Column

The $1.98 Beauty Show ...or $2.39 in Canada

Allan Fotheringham March 31 1980
Column

The $1.98 Beauty Show ...or $2.39 in Canada

Allan Fotheringham March 31 1980

The $1.98 Beauty Show ...or $2.39 in Canada

Column

Allan Fotheringham

Regina in winter is a city of blockheaters, snow skidding horizontally across the ring road and publicity hounds masquerading as politicians. Lake Wascana, created by man to reflect the beauty of the stately legislative building, is frozen over, which means Dick Collver can walk on water. This is unusual, because ordinarily he walks on his tongue, as he did in announcing that he was renouncing the Saskatchewan Tories in favor of joining a flat-earth society dedicated to having Western Canada join the Excited States of America.

Now, I can never understand all the bleating and moaning about scriptwriters, actors or whatever who feel they have to flee south of the border. If that is really their priority, we are better rid of them. It’s like culling the herd. The flamboyant Mr. Collver, who actually ran the Saskatchewan Tories before he decided to fire his revolver into the sky from the balcony of his Regina townhouse last fall, is a man of strong enthusiasms and short attention spans. He lives half the time in Arizona anyway. If he would make it official and spend all his time there, keening and moping with the Goldwater Republicans who still keep America from being the last advanced country in the world to introduce medicare, he would be among more compatible philosophical playmates. His fellow provincial Tory, Dennis Ham, who has followed him into the never-never land of tin-pot independence, will not be an unforgettable loss to this country’s heritage.

What is so appalling about these chaps is not their political judgment but their taste. Anyone who would seriously suggest joining a nation that can produce an Ed McMahon, an obsequious flunky who fakes laughs on television every night must be lacking in the

Allan Fotheringham is a columnist for the FP News Service.

faculty of reasoning.

It is not for me to deny Americans their pleasures, but a land that would introduce the drive-in church to history probably should be left to enjoy such innovations by itself. I don’t think it fair that mere foreigners, however closely related, should be allowed to share in the experience. Roller disco? The ineffable charm of the morning game shows on TV, providing employment for female celebrities with sag-

ging protuberances and fringe males with sagging egos, is such a unique species—like the Elgin marbles—that it should be left intact, unsullied by the touch of outsiders.

I don’t really understand the mental processes of someone who could suggest, without the benefit of funny cigarettes, that the potential of Western Canada would be enhanced by jumping into bed with the Elvis industry, The Gong Show and cities where you need a Doberman pinscher as your best friend when you go out for the evening air. It is very true, as astute Americans have pointed out, that if the purists among us had our way and were able to ban all U.S. electronic and cultural junk from our airwaves and magazine stands, Canada would produce its own junk. True, of course. But at least it would be creative bad taste, not derivative crassness. What Collver and Ham don’t realize, in their lack of imagination, is that this land has within it the wherewithal to produce a Zsa Zsa Gabor, a Larry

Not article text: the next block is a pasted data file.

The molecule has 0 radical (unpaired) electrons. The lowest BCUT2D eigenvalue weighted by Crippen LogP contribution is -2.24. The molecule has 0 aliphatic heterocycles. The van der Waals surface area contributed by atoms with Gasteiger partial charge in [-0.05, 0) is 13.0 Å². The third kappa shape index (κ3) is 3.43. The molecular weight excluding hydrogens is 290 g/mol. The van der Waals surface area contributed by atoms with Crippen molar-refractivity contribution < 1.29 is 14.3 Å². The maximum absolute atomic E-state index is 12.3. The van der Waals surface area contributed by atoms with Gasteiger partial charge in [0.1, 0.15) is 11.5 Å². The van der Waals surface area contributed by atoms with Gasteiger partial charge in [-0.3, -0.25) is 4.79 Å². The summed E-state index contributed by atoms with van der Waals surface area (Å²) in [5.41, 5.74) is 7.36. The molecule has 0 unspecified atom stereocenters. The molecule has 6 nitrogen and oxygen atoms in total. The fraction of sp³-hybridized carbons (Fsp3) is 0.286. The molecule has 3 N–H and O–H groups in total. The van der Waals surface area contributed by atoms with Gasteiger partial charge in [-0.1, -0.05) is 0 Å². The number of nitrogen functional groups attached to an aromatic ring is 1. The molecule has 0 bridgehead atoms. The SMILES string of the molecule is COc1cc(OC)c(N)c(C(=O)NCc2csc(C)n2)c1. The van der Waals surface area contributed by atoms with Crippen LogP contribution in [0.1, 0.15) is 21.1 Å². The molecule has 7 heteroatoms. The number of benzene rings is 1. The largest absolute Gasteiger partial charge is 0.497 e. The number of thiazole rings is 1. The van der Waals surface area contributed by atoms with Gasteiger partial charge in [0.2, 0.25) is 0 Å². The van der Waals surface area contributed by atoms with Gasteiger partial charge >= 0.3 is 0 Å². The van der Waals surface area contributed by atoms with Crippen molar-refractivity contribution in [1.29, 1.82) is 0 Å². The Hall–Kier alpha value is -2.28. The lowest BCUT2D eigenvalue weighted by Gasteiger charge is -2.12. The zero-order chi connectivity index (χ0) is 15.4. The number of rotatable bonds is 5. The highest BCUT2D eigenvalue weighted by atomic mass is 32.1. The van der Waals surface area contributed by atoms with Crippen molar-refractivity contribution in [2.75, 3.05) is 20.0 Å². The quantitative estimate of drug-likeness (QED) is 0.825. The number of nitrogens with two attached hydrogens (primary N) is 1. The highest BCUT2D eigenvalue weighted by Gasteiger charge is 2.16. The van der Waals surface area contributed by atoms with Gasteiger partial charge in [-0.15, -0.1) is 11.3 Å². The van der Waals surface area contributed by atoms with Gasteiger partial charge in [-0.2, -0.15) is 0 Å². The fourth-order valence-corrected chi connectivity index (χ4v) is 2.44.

Flynt, our own Wayne Hays, our homegrown nuclear accidents. We don’t need help. I think it shameful the inference that we can’t produce our own incompetents, venality, sleaziness and graft. Where is our pride?

The Americans have breakthroughs, true, but could they really come up with something to equal the horses on the payroll, the six zillion rotten eggs willed to us by Eugene Whelan, cabinet ministers who phone judges, sign their wrong names, are cited for contempt of court—and then are rewarded by being given further cabinet posts? You couldn’t make it up. All the Americans had was General Sherman, who said: “I will not accept if nominated, and will not serve if elected.” They’ve never had a guy who ran on the slogan of “If elected, I’ll quit”— and then was elected!

What is intriguing about America at the moment is that the leadership of the o most vigorous, youthful £ country in history is to be £ fought between one man £ who has clearly exhausted Œ himself with his on-the-job training and another who is 69 years of age and continually gets the names of his adversaries mixed up, a factor perhaps of the lack of a prompting board.

We have quite enough marvels and freaks of our own without having to demand a share of someone else’s. Show me another country that can produce a prime minister who talked to his dead dog and I’ll show you a country I want to join. Réal Caouette and W.A.C. Bennett had quite enough eccentricity to match anything that Chuck Barris can muster. Who would want to pass up the winsome nuances of Jack Horner? The love-of-man of Rev. Philip Gaglardi? The diplomatic gifts of Punch Imlach? The sweet manners of Air Canada? The problem with Collver and Ham, who want to quit and run rather than stay and fight, is their lack of sensitivity. Why would anyone want to leave the humbleness of Pierre Trudeau, the excitement of Joe Clark, the reasonableness of René Lévesque, the thrill of a Regina winter? Beats me.